Science Policy: What is it?
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Submitted by Jennifer Reineke Pohlhaus on Wed, 2010-11-03 10:30

Science policy is one of those “alternative” careers for scientists, but what is it really?  In its most simplistic sense, it is the policy around science, much the same way we think of business policy, education policy, or housing policy. 

But there are also complex meanings to science policy.  There are at least four ways to think of science policy. A career in science policy may involve any number of these four (or even something else since the field is very broad):


Developing policy for science

What it means:  Developing policy for science is usually a top-down approach taken by the White House. 

An example: The current policies for US science are defined by the Office of Science and Technology Policy, with initiatives such as: increased funding for biomedical research, the physical sciences, engineering; increased support for high-risk/high-payoff research; making the R&D tax credit permanent; and ensuring that Americans have appropriate education in science, technology, engineering, and mathematics.


Using science to inform policy

What it means:  It is very common for health-related government policies to be informed by science, but other policies, such as defense policies, can also be based on science.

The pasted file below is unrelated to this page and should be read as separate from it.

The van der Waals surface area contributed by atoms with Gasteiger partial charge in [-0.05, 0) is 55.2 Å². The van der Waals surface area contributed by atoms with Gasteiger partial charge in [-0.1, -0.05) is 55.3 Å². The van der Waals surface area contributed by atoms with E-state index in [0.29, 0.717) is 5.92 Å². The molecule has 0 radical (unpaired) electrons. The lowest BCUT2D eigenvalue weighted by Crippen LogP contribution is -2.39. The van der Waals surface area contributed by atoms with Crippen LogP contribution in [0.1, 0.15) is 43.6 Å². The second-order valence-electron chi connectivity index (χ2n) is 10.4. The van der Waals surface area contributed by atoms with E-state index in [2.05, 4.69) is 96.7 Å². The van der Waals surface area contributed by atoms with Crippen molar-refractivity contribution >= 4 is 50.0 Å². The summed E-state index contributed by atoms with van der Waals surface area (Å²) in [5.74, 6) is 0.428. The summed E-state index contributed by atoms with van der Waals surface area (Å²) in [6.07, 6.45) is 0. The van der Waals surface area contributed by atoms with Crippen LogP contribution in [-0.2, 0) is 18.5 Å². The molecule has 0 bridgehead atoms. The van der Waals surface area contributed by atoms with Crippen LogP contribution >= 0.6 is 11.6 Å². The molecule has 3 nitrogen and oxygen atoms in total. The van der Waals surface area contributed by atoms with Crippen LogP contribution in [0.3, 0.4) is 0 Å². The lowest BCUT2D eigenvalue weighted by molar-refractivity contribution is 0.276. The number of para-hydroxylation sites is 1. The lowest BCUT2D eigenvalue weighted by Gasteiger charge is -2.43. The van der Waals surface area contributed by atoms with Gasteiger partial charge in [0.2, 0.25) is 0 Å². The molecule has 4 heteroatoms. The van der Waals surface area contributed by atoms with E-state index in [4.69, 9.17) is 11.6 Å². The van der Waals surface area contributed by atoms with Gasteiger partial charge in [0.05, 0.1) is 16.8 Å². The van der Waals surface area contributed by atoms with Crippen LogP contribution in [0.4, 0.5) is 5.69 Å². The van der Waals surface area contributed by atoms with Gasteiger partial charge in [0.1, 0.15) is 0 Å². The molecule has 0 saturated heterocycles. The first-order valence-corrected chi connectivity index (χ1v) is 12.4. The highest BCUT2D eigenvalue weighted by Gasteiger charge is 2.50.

An example: In 2009, the US Preventative Services Task Force issued guidelines on mammography screening.  The guidelines increased the age at which women should get their first mammograms, and this change in guidelines was based on scientific findings.


Determining the policies under which science is funded

What it means:  Organizations that provide science funding have to decide what principles they will use to balance their portfolios.  Each year, the government as a whole makes decisions in the fiscal year budget that are then promulgated down to various agencies. Decisions are also made by non-governmental organizations, such as the Howard Hughes Medical Institute, on what they will support.

An example: Many Institutes and Centers at the National Institutes of Health are governed by a Strategic Plan, which determines what types of research they will fund.  Examples include the NCI Plan to Eliminate Suffering and Death of Cancer, the Strategic Plan for NIH Obesity Research, and the National Institute of Mental Health Strategic Plan


Identifying alternatives and choosing among them to reach an explicit science policy outcome

What it means: Sometimes, a policymaker has determined the desired outcome, and policy analysis is used to identify alternative ways to reach the desired outcome.

An example: Recently, the NIH all but completed the Enhancing Peer Review Initiative, which had several goals.  For each of the three implementation goals, alternatives were discussed and debated in the process of creating policies to work towards the stated outcomes.

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